Urban Fear Comes From Within Ourselves
When Colin Ferguson opened fire on a commuter train in suburban New York last week, the carnage he caused seemed to give further credence to those who believe that nobody is safe anywhere anymore.
The stunning and heinous crime, which added to the urgent national debate about ways to stop the violence, made me recall an October conversation. It was with a new friend. Among other things, we talked about being or feeling safe in the 90s. The friends name is Lois, but I called her "the woman in the red sweater" in two previous columns.
A single woman who lives in Hartford, Lois took more chances than I thought she should.
But life is random, she replied. Things happen by chance. After all, hadnt I taken notice of her for the first time because I happened to see her wearing a red sweatshirt (I had called it a sweater in my previous columns) tied around her neck with the words "Happiness is a Choice" resting
against her back.
"If I had been wearing the sweatshirt (worn normally, the words would have been on the front) you probably wouldnt have seen the words," she said. And if I hadnt seen the words, I would not have been intrigued by them and the woman who wore them: We wouldnt have been talking like old friends about her safety.
Although I conceded that happenstance often intervened in peoples lives for good or bad I told her one still should not take silly chances.
Lois said she would not. She also resolved not to allow her life to be fenced in by fear. She would not fear the world. She would go wherever she wanted to go. She intended to be safe inside herself.
Lois sentiments prompted me to tell her about another woman who apparently had decided to be safe inside herself. I told Lois that I felt that a woman, who used a wheelchair, had given me permission to go wherever I wanted.
I explained that Id heard the whirring of the womans wheelchair as I walked home from work one night along a deserted path on the campus of the University of California at Berkeley.
I stepped back to let her pass. A chill went through me. She seemed so vulnerable. She powered the wheelchair with a device she blew into. Suppose she tipped over, I thought. Suppose someone tried to harm her. What could she do?
Upon reflection, I realized that the woman in the wheelchair was doing what we all must do.
People who want to truly live have to decide not to allow their lives to be circumscribed by fear.
If the woman in the wheelchair could make her way in the world, so can we all.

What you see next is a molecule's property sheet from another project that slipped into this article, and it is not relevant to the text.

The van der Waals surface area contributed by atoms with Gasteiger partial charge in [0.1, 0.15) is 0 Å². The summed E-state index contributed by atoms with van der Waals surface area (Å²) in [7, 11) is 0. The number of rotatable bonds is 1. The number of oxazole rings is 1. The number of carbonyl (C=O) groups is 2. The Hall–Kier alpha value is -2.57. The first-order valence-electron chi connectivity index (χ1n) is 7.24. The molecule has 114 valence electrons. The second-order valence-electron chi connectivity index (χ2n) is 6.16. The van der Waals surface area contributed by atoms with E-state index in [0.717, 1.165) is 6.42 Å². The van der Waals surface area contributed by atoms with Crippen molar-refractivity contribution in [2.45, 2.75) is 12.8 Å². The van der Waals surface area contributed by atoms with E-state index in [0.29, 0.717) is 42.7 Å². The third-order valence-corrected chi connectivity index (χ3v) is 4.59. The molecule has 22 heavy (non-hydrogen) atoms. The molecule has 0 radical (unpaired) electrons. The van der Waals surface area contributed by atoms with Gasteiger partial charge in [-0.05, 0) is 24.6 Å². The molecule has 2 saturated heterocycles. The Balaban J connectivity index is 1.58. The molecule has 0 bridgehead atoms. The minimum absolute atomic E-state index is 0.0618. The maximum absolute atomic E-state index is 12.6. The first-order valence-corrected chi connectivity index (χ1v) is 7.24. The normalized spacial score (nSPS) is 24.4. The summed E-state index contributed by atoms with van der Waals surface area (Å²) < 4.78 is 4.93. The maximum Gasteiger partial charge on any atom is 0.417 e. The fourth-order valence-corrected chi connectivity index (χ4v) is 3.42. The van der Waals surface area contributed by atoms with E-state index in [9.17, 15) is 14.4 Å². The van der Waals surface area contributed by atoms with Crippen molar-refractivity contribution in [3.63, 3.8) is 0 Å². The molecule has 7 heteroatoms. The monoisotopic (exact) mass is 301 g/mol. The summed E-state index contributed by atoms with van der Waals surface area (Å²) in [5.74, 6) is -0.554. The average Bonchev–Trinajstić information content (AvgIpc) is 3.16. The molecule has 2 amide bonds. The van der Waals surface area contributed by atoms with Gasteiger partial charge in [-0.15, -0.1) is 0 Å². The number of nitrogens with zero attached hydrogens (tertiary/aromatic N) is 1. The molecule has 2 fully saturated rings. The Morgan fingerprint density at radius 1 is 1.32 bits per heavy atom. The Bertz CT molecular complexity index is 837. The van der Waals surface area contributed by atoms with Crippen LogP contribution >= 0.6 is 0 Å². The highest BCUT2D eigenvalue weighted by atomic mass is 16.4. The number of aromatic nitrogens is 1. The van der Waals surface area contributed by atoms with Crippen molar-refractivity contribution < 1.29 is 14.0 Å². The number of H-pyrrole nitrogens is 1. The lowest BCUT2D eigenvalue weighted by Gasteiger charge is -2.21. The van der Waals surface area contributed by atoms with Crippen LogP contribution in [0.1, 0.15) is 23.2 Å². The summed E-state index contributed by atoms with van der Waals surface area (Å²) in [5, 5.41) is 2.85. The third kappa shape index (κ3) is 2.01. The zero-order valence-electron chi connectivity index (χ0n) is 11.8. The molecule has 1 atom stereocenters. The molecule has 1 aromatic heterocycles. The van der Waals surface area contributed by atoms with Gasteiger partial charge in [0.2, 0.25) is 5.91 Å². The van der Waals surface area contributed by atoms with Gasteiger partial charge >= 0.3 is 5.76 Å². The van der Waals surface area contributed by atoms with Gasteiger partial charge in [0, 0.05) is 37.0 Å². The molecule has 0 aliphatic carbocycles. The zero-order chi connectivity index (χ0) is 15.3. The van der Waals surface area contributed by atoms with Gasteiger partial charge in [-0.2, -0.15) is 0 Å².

After all, I realized at the time, it was just conceit that had led me to believe I was so much less vulnerable than the woman in the wheelchair. I do not own a weapon. I have never taken lessons in self-defense. I am 5 foot 6 and 127 pounds. I cant even run fast anymore.
But without taking silly chances, I make my-way. I go wherever I want to go. In a John Cheever short story, "The Five-Forty-Eight," a deranged woman aims a gun at the belly of a man who seeks to-take the commuter train to the safety of Shady Hill.
In real life, too many people seem to have their guns aimed at our collective bellies. And no place seems to be Shady Hill. No place seems to be safe. At least thats how many feel, statistics showing declining crime rates notwithstanding. Ironically, those living in the most secure circumstances are among the most fearful of violent street crimes.
For that reason, they have given up on the cities, the home of our great theaters, restaurants and museums as well as the people they fear would aim guns at their bellies.
For Lois, "Happiness is a Choice," is not a mere slogan. It is a liberating way of life, a way of looking at the world. She learned that way through committing to the teachings of Barry Neil Kaufman, who teaches at the Option Institute and Fellowship in Massachusetts.
I think it is time for us all to start believing that feeling safe can be a choice, a way of looking at the world. Whether we resolve to fight crime by stamping out its root causes, reforming all the criminals or locking all the bad guys up, we can only liberate ourselves from fear from within. A woman in a wheelchair taught me that. She makes her way. She goes wherever she wants to, vulnerable as she may appear. There is no other way for her to live. There is no other way for the rest of us to live, either.
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